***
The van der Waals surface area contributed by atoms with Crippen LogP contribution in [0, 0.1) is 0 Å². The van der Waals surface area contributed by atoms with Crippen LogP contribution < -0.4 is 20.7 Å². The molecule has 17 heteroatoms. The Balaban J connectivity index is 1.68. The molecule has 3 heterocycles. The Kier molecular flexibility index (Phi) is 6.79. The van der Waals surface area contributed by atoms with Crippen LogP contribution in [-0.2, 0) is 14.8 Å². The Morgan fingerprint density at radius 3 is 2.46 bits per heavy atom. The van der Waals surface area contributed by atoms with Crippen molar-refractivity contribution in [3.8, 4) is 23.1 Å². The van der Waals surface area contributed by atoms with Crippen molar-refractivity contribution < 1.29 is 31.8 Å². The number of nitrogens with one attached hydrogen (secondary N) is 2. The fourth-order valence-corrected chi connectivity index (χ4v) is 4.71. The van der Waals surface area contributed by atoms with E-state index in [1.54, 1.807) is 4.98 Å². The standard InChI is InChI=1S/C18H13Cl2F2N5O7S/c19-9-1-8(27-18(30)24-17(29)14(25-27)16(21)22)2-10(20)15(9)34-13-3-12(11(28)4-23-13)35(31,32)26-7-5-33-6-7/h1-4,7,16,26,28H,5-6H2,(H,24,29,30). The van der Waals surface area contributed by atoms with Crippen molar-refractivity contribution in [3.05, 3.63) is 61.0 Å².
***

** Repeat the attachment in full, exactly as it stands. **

The van der Waals surface area contributed by atoms with Crippen LogP contribution in [0, 0.1) is 0 Å². The van der Waals surface area contributed by atoms with Crippen LogP contribution < -0.4 is 20.7 Å². The molecule has 17 heteroatoms. The Balaban J connectivity index is 1.68. The molecule has 3 heterocycles. The Kier molecular flexibility index (Phi) is 6.79. The van der Waals surface area contributed by atoms with Crippen LogP contribution in [-0.2, 0) is 14.8 Å². The Morgan fingerprint density at radius 3 is 2.46 bits per heavy atom. The van der Waals surface area contributed by atoms with Crippen molar-refractivity contribution in [3.8, 4) is 23.1 Å². The van der Waals surface area contributed by atoms with Crippen molar-refractivity contribution < 1.29 is 31.8 Å². The number of nitrogens with one attached hydrogen (secondary N) is 2. The fourth-order valence-corrected chi connectivity index (χ4v) is 4.71. The van der Waals surface area contributed by atoms with E-state index in [1.54, 1.807) is 4.98 Å². The standard InChI is InChI=1S/C18H13Cl2F2N5O7S/c19-9-1-8(27-18(30)24-17(29)14(25-27)16(21)22)2-10(20)15(9)34-13-3-12(11(28)4-23-13)35(31,32)26-7-5-33-6-7/h1-4,7,16,26,28H,5-6H2,(H,24,29,30). The van der Waals surface area contributed by atoms with Crippen molar-refractivity contribution in [3.05, 3.63) is 61.0 Å².